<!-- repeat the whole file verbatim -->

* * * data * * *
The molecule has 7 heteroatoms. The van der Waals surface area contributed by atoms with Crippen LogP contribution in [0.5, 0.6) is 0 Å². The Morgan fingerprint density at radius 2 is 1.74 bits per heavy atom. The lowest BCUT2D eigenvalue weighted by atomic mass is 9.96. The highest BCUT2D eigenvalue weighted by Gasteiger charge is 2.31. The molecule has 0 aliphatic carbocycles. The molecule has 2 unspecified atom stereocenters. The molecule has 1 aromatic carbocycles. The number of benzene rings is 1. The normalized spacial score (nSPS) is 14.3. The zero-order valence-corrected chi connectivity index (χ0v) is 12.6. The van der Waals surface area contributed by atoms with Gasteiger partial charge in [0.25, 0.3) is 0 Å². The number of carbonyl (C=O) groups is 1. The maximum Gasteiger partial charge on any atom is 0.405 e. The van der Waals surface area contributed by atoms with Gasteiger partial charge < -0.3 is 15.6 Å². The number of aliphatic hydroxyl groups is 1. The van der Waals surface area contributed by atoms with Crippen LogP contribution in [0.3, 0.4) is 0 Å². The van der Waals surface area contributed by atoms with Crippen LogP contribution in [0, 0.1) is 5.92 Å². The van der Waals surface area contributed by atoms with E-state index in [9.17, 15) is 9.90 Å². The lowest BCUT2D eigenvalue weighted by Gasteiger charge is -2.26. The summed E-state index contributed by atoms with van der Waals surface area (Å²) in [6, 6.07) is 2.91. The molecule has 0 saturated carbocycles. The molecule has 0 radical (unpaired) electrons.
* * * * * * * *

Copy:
The molecule has 7 heteroatoms. The van der Waals surface area contributed by atoms with Crippen LogP contribution in [0.5, 0.6) is 0 Å². The Morgan fingerprint density at radius 2 is 1.74 bits per heavy atom. The lowest BCUT2D eigenvalue weighted by atomic mass is 9.96. The highest BCUT2D eigenvalue weighted by Gasteiger charge is 2.31. The molecule has 0 aliphatic carbocycles. The molecule has 2 unspecified atom stereocenters. The molecule has 1 aromatic carbocycles. The number of benzene rings is 1. The normalized spacial score (nSPS) is 14.3. The zero-order valence-corrected chi connectivity index (χ0v) is 12.6. The van der Waals surface area contributed by atoms with Gasteiger partial charge in [0.25, 0.3) is 0 Å². The number of carbonyl (C=O) groups is 1. The maximum Gasteiger partial charge on any atom is 0.405 e. The van der Waals surface area contributed by atoms with Gasteiger partial charge < -0.3 is 15.6 Å². The number of aliphatic hydroxyl groups is 1. The van der Waals surface area contributed by atoms with Crippen LogP contribution in [0.3, 0.4) is 0 Å². The van der Waals surface area contributed by atoms with Crippen LogP contribution in [0, 0.1) is 5.92 Å². The van der Waals surface area contributed by atoms with E-state index in [9.17, 15) is 9.90 Å². The lowest BCUT2D eigenvalue weighted by Gasteiger charge is -2.26. The summed E-state index contributed by atoms with van der Waals surface area (Å²) in [6, 6.07) is 2.91. The molecule has 0 saturated carbocycles. The molecule has 0 radical (unpaired) electrons.